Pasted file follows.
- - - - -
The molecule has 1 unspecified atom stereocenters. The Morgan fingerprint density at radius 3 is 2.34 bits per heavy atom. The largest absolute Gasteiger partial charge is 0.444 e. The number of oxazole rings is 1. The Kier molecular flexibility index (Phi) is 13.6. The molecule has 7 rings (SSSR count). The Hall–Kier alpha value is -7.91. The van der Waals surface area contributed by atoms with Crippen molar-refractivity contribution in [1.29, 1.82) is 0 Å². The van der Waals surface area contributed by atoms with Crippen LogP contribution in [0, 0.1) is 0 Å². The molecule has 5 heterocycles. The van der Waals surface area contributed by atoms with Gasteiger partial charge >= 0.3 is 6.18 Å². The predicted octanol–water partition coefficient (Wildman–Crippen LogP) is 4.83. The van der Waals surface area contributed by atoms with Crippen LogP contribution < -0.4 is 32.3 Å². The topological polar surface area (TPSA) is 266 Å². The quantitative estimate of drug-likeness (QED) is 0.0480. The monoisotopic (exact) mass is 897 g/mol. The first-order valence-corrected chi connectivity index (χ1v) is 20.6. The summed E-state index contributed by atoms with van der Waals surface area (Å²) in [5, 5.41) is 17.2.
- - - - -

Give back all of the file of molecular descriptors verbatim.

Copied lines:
The molecule has 1 unspecified atom stereocenters. The Morgan fingerprint density at radius 3 is 2.34 bits per heavy atom. The largest absolute Gasteiger partial charge is 0.444 e. The number of oxazole rings is 1. The Kier molecular flexibility index (Phi) is 13.6. The molecule has 7 rings (SSSR count). The Hall–Kier alpha value is -7.91. The van der Waals surface area contributed by atoms with Crippen molar-refractivity contribution in [1.29, 1.82) is 0 Å². The van der Waals surface area contributed by atoms with Crippen LogP contribution in [0, 0.1) is 0 Å². The molecule has 5 heterocycles. The van der Waals surface area contributed by atoms with Gasteiger partial charge >= 0.3 is 6.18 Å². The predicted octanol–water partition coefficient (Wildman–Crippen LogP) is 4.83. The van der Waals surface area contributed by atoms with Crippen LogP contribution < -0.4 is 32.3 Å². The topological polar surface area (TPSA) is 266 Å². The quantitative estimate of drug-likeness (QED) is 0.0480. The monoisotopic (exact) mass is 897 g/mol. The first-order valence-corrected chi connectivity index (χ1v) is 20.6. The summed E-state index contributed by atoms with van der Waals surface area (Å²) in [5, 5.41) is 17.2.